Queer “Saint”, Ethiopian Nun Walatta Petros

In a useful report at qspirit of an early African saint with a female partner,  Kittredge Cherry provides material that as well as being an intriguing report of an Ethiopian queer saint,  is also a reminder that:

  • Christianity was well-established in Africa more than a thousand years before the arrival of the colonial missionaries.
  • Same-sex relationships were common in Africa before the colonial period
  • Ethiopia had a literary tradition and written script before the colonial period
  • Ethiopia was never colonised by missionaries
  • “Saints” are not exclusively those formally honoured by the Vatican.

Introducing her post, Cherry writes:

Walatta Petros is a 17th-century Ethiopian nun and saint who had an intense lifelong friendship with another nun and led a successful movement to drive out foreign missionaries. Her feast day is Nov. 23.

Her biography, written by her disciples just 30 years after her death, is the earliest known depiction of same-sex desire among women in sub-Saharan Africa. That section was censored until 2015, when the first English translation was published.

Cherry’s source is a 2015 translation by Wendy Belcher and Michael Kleiner, of a 17th-Century African Biography by by Galawdewos.  Acknowledging that the story is “controversial”, for more background on the story, she includes a link to Belcher’s webpage.

There, Belcher describes the painstaking work of not simply translating, but also editing the original text by comparing twelve different extant hand-written manuscript copies. She is careful to insist that as a nun committed to a celibate, ascetic life, Walatta Petros’ relationship with her female partner Eleha Kristos was clearly not a sexual one. Rather it was one of deep emotional attachment and mutual care – probably similar in this respect to that between Cardinal Newman and St John Ambrose. However, the text includes a report that she observed plainly sexual “lustful behaviour” between other nuns.

The Gädlä Wälättä P̣eṭros plainly depicts a scene of Walatta Petros witnessing nuns being lustful with each other.  This scene shows that desire between members of the same sex is not a recent Western import to Ethiopia but existed in Ethiopia before the twentieth century.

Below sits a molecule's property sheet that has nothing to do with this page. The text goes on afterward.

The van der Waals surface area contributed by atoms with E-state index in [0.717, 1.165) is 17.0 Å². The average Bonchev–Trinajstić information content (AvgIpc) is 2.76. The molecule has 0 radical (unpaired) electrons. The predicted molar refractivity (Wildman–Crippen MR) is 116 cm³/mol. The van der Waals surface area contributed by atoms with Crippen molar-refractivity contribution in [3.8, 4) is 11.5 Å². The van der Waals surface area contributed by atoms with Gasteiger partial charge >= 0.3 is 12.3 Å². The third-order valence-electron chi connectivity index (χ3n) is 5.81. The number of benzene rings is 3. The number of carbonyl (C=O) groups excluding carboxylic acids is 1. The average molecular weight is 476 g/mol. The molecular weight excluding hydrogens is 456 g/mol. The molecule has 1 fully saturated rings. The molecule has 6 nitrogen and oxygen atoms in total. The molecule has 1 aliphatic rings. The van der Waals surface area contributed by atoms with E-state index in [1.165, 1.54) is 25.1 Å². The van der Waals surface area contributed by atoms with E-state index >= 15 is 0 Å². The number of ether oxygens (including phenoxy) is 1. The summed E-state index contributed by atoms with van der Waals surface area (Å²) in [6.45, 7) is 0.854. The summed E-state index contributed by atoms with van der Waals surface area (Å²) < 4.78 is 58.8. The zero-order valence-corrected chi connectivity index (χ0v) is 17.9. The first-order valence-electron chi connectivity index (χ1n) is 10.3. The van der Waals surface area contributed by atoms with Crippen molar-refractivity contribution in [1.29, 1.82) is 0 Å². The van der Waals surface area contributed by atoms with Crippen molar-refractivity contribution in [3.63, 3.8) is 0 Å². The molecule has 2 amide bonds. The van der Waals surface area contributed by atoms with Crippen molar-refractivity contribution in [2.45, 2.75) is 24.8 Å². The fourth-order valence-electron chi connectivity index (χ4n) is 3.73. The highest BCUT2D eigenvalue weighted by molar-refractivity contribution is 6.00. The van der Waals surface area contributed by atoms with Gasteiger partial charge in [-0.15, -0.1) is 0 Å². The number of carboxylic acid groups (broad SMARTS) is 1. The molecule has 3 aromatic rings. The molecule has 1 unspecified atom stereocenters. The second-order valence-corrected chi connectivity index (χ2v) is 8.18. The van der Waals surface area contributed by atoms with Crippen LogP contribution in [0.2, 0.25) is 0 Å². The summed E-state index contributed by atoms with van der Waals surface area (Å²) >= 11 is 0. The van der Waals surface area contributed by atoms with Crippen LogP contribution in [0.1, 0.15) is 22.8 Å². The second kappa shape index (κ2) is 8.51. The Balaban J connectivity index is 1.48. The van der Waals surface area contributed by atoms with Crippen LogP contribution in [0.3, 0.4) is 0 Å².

Defending her translation against allegations that “lustful” is not an accurate translation of the original text, she includes an image of the original, together with an extract from the foremost English-Gəˁəz dictionary.  I include the image, just to show the appearance of the Gəˁəz script.

The Ethiopian Orthodox church has a long history as an independent body extending back at least to the early fourth century, when it was granted its own Patriarch by the Coptic Orthodox Pope of Alexandria and Patriarch of All Africa, Cyril VI. Ethiopian tradition however, dates it back at least to a mission by the apostles Bartholomew and Matthew, and possibly to the Ethiopian eunuch described in Acts 8:26-40. Ethiopia is also the second country only after Armenia to have officially proclaimed Christianity as state religion (in 333 AD).

One of the reasons for the Ethiopian veneration of Walatta Petros as a saint, is her record of resisting and then expelling Jesuit missionaries in 1632, thus preserving their distinctive form of Christianity.  In recent years, some Catholic bishops and others have  objected to what they describe as “ideological neo-colonialism” for introducing homosexuality and non-binary understanding of gender. The story of Walatta Petros is a reminder that “ideological colonialism” was central to the missionary project itself, in Africa, the Americas, and Asia – and that same-sex relationships and gender variance were a feature of all these regions before the colonial period.

It was not homosexuality, but homophobia and transphobia, that the missionaries and colonial authorities imported.

Related posts

Recommended Books

  • Brockton, Nobert: Boy Wives and Female Husbands 
  • Crompton, Louis: Homosexuality and Civilization
  • Greenberg, David F: The Construction of Homosexuality
  • Herrada,  Gilles:  The Missing Myth: A New Vision of Same-Sex Love
  • Naphy, William: Born to be Gay: A History of Homosexuality 
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